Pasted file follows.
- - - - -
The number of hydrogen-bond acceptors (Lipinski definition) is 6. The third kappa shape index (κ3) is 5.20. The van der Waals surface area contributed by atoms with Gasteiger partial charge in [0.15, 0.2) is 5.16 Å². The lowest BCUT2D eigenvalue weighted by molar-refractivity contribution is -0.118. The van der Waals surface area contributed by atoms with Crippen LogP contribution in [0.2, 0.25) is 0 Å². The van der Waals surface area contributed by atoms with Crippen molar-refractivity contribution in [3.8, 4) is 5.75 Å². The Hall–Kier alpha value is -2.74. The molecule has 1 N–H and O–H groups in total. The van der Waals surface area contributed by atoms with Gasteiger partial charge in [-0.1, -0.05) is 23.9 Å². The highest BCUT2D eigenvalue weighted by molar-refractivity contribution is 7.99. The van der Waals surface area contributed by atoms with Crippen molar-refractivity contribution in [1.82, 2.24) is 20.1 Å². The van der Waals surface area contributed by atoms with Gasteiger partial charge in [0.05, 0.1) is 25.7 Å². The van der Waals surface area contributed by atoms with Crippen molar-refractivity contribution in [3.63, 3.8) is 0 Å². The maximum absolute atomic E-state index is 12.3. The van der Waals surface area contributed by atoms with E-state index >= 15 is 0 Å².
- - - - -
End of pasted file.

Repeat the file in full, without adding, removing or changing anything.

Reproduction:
The number of hydrogen-bond acceptors (Lipinski definition) is 6. The third kappa shape index (κ3) is 5.20. The van der Waals surface area contributed by atoms with Gasteiger partial charge in [0.15, 0.2) is 5.16 Å². The lowest BCUT2D eigenvalue weighted by molar-refractivity contribution is -0.118. The van der Waals surface area contributed by atoms with Crippen LogP contribution in [0.2, 0.25) is 0 Å². The van der Waals surface area contributed by atoms with Crippen molar-refractivity contribution in [3.8, 4) is 5.75 Å². The Hall–Kier alpha value is -2.74. The molecule has 1 N–H and O–H groups in total. The van der Waals surface area contributed by atoms with Gasteiger partial charge in [-0.1, -0.05) is 23.9 Å². The highest BCUT2D eigenvalue weighted by molar-refractivity contribution is 7.99. The van der Waals surface area contributed by atoms with Crippen molar-refractivity contribution in [1.82, 2.24) is 20.1 Å². The van der Waals surface area contributed by atoms with Gasteiger partial charge in [0.05, 0.1) is 25.7 Å². The van der Waals surface area contributed by atoms with Crippen molar-refractivity contribution in [3.63, 3.8) is 0 Å². The maximum absolute atomic E-state index is 12.3. The van der Waals surface area contributed by atoms with E-state index >= 15 is 0 Å².